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too cruelly. . But, for good reasons, I will yet defer the blow long since deserved. Then will I doom thee, when no man is found, so lost, so wicked, nay, so like thyself, but shall confess that it was justly dealt. While there is one man that dares defend thee, live . But thou shalt live so beset, so surrounded, so scrutinized, by the vigilant guards that I have placed around thee, that thou shalt not stir a foot against the Republic, without my knowledge. There shall be eyes to detect thy slightest movement, and ears to catch thy wariest whisper, of which thou shalt not dream. The darkness of night shall not cover thy treason — the walls of privacy shall not stifle its voice. Baffled on all sides, thy most secret counsels clear as noon-day, what canst thou now have in view Proceed, plot, conspire, as thou wilt; there is nothing you can contrive, nothing you can propose, nothing you can attempt, which I shall not know, hear and promptly understand. Thou shalt soon be made aware that I am even more active in providing for the preservation of the State, than thou in plotting its destruction 1

10. CATILINE EXPELLED. – Cicero.

AT length, Romans, we are rid of Catiline ! We have driven him forth, drunk with fury, breathing mischief, threatening to revisit us with fire and sword. He is gone; he is fled; he has escaped; he has broken away. No longer, within the very walls of the city, shall he plot her ruin. We have forced him from secret plots into open rebellion. The bad citizen is now the avowed traitor. His flight is the confession of his treason | Would that his attendants had not been so few Be speedy, ye companions of his dissolute pleasures; be speedy, and you may overtake him before night, on the Aurelian road. Let him not languish, deprived of your society. Haste to join the congenial crew that compose his army; his army, I say, - for who doubts that the army under Manlius expect Catiline for their leader 2 And such an army Outcasts from honor, and fugitives from debt; gamblers and felons; miscreants, whose dreams are of rapine, murder and conflagration : Against these gallant troops of your adversary, prepare, O Romans, your garrisons and armies; and first to that maimed and battered gladiator oppose your Consuls and Generals; next, against that miserable, outcast horde, lead forth the strength and flower of all Italy On the one side chastity contends; on the other, wantonness: here Purity, there pollution; here integrity, there treachery; here piety, there profaneness; here constancy, there rage; here honesty, there baseness; here continence, there lust; in short, equity, temperance, fortitude, prudence, struggle with iniquity, luxury, cowardice, rashness; every virtue with every vice; and, lastly, the contest lies between well-grounded hope and absolute despair. In such a conflict, were even human aid to fail, would not the immortal Gods empower such conspicuous virtue to triumph over such complicated vice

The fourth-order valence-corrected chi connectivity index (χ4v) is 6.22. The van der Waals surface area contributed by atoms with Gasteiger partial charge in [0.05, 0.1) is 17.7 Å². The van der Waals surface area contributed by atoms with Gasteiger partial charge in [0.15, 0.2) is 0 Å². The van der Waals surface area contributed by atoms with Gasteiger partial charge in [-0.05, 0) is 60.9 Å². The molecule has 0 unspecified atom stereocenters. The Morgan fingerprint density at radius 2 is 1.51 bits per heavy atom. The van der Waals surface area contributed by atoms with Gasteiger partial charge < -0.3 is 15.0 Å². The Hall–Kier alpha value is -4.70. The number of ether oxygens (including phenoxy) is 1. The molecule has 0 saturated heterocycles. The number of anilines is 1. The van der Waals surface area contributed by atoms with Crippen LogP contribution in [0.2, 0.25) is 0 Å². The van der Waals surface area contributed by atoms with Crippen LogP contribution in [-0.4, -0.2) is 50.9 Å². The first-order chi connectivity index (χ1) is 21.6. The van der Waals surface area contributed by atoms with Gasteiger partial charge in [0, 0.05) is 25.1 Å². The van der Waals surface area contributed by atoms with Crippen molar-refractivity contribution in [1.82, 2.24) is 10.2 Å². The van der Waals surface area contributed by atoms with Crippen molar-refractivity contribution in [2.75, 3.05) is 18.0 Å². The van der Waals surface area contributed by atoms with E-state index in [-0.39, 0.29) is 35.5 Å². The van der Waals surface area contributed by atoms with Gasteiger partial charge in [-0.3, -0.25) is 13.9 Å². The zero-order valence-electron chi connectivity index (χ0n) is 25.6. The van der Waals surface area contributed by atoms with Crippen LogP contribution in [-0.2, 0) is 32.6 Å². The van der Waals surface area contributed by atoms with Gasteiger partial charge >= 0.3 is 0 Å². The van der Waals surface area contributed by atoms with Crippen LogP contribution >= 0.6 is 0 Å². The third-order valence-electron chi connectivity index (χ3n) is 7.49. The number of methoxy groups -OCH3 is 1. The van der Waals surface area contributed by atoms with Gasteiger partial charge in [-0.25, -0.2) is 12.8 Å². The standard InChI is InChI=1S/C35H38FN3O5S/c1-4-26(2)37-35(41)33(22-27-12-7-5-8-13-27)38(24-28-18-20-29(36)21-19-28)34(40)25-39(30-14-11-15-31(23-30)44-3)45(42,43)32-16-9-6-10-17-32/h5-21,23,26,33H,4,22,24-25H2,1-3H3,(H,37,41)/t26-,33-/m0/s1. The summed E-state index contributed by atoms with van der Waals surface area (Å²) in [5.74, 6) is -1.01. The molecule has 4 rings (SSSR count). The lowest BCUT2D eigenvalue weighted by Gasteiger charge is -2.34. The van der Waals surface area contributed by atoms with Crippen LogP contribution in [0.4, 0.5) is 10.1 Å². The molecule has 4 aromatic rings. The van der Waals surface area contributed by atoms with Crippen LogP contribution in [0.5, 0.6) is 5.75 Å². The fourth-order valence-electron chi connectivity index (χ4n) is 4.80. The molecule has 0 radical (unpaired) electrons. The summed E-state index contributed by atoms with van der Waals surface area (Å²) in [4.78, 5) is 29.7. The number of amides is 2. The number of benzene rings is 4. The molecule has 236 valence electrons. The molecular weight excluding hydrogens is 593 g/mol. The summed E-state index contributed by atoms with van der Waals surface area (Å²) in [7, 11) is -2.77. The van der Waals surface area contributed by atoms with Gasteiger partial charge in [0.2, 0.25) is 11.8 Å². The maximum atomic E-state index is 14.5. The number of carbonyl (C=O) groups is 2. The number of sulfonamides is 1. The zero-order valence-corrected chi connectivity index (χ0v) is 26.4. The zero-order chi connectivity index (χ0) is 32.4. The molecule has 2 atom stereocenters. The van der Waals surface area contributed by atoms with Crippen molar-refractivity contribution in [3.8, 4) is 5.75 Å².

11. WERRES DENOUNCED. – Cicero.

AN opinion has long prevailed, Fathers, that, in public prosecutions, men of wealth, however clearly convicted, are always safe. This opinion, so injurious to your order, so detrimental to the State, it is now in your power to refute. A man is on trial before you who is rich, and who hopes his riches will compass his acquittal; but whose life and actions are his sufficient condemnation in the eyes of all candid men. I speak of Caius Verres, who, if he now receive not the sentence his crimes deserve, it shall not be through the lack of a criminal, or of a prosecutor; but through the failure of the ministers of justice to do their duty. Passing over the shameful irregularities of his youth, what does the quaestorship of Verres exhibit but one continued scene of villanies : The public treasure squandered, a Consul stripped and betrayed, an army deserted and reduced to want, a province robbed, the civil and religious rights of a People trampled on . But his praetorship in Sicily has crowned his career of wickedness, and completed the lasting monument of his infamy. His decisions have violated all law, all precedent, all right. His extortions from the industrious poor have been beyond computation. Our most faithful allies have been treated as enemies. Roman citizens have, like slaves, been put to death with tortures. Men the most worthy have been condemned and banished without a hearing, while the most atrocious criminals have, with money, purchased exemption from the punishment due to their

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g I ask now, Verres, what have you to advance against these charges? Art thou not the tyrant praetor, who, at no greater distance than Sicily, within sight of the Italian coast, dared to put to an infamous death, on the cross, that ill-fated and innocent citizen, Publius Gavius Cosìnus 2 And what was his offence 2 He had declared his intention of appealing to the justice of his country against your brutal persecutions ! For this, when about to embark for home, he was seized, brought before you, charged with being a spy, scourged and tortured. In vain did he exclaim : “I am a Roman citizen . I have served under Lucius Pretius, who is now at Panormus, and who will attest my innocence!” Deaf to all remonstrance, remorseless, thirsting for innocent blood, you ordered the savage punishment to be inflicted : While the sacred words, “I am a Roman citizen,” were on his lips, – words which, in the remotest regions, are a passport to protection, — you ordered him to death, to a death upon the cross